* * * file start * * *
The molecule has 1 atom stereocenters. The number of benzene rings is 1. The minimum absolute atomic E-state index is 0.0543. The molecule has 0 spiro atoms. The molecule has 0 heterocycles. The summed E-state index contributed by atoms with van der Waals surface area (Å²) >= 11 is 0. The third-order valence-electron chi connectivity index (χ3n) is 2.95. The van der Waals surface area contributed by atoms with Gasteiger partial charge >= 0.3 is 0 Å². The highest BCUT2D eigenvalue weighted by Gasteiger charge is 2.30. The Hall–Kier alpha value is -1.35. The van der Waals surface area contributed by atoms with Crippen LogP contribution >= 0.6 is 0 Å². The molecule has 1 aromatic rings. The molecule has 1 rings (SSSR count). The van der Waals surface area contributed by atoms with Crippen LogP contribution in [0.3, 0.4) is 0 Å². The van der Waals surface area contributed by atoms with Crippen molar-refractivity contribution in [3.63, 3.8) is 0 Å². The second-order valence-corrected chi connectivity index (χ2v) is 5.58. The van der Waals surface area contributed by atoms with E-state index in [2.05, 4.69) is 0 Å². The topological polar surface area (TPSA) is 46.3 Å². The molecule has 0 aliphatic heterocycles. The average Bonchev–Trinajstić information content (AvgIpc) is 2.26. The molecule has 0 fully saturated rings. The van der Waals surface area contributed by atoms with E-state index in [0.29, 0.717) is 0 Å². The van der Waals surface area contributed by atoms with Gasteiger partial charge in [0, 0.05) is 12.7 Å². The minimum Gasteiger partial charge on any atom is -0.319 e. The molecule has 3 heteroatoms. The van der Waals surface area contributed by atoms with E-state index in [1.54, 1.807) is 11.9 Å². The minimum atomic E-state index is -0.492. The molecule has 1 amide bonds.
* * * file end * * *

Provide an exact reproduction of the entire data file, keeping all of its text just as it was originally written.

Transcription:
The molecule has 1 atom stereocenters. The number of benzene rings is 1. The minimum absolute atomic E-state index is 0.0543. The molecule has 0 spiro atoms. The molecule has 0 heterocycles. The summed E-state index contributed by atoms with van der Waals surface area (Å²) >= 11 is 0. The third-order valence-electron chi connectivity index (χ3n) is 2.95. The van der Waals surface area contributed by atoms with Gasteiger partial charge >= 0.3 is 0 Å². The highest BCUT2D eigenvalue weighted by Gasteiger charge is 2.30. The Hall–Kier alpha value is -1.35. The van der Waals surface area contributed by atoms with Crippen LogP contribution >= 0.6 is 0 Å². The molecule has 1 aromatic rings. The molecule has 1 rings (SSSR count). The van der Waals surface area contributed by atoms with Crippen LogP contribution in [0.3, 0.4) is 0 Å². The van der Waals surface area contributed by atoms with Crippen molar-refractivity contribution in [3.63, 3.8) is 0 Å². The second-order valence-corrected chi connectivity index (χ2v) is 5.58. The van der Waals surface area contributed by atoms with E-state index in [2.05, 4.69) is 0 Å². The topological polar surface area (TPSA) is 46.3 Å². The molecule has 0 aliphatic heterocycles. The average Bonchev–Trinajstić information content (AvgIpc) is 2.26. The molecule has 0 fully saturated rings. The van der Waals surface area contributed by atoms with E-state index in [0.29, 0.717) is 0 Å². The van der Waals surface area contributed by atoms with Gasteiger partial charge in [0, 0.05) is 12.7 Å². The minimum Gasteiger partial charge on any atom is -0.319 e. The molecule has 3 heteroatoms. The van der Waals surface area contributed by atoms with E-state index in [1.54, 1.807) is 11.9 Å². The minimum atomic E-state index is -0.492. The molecule has 1 amide bonds.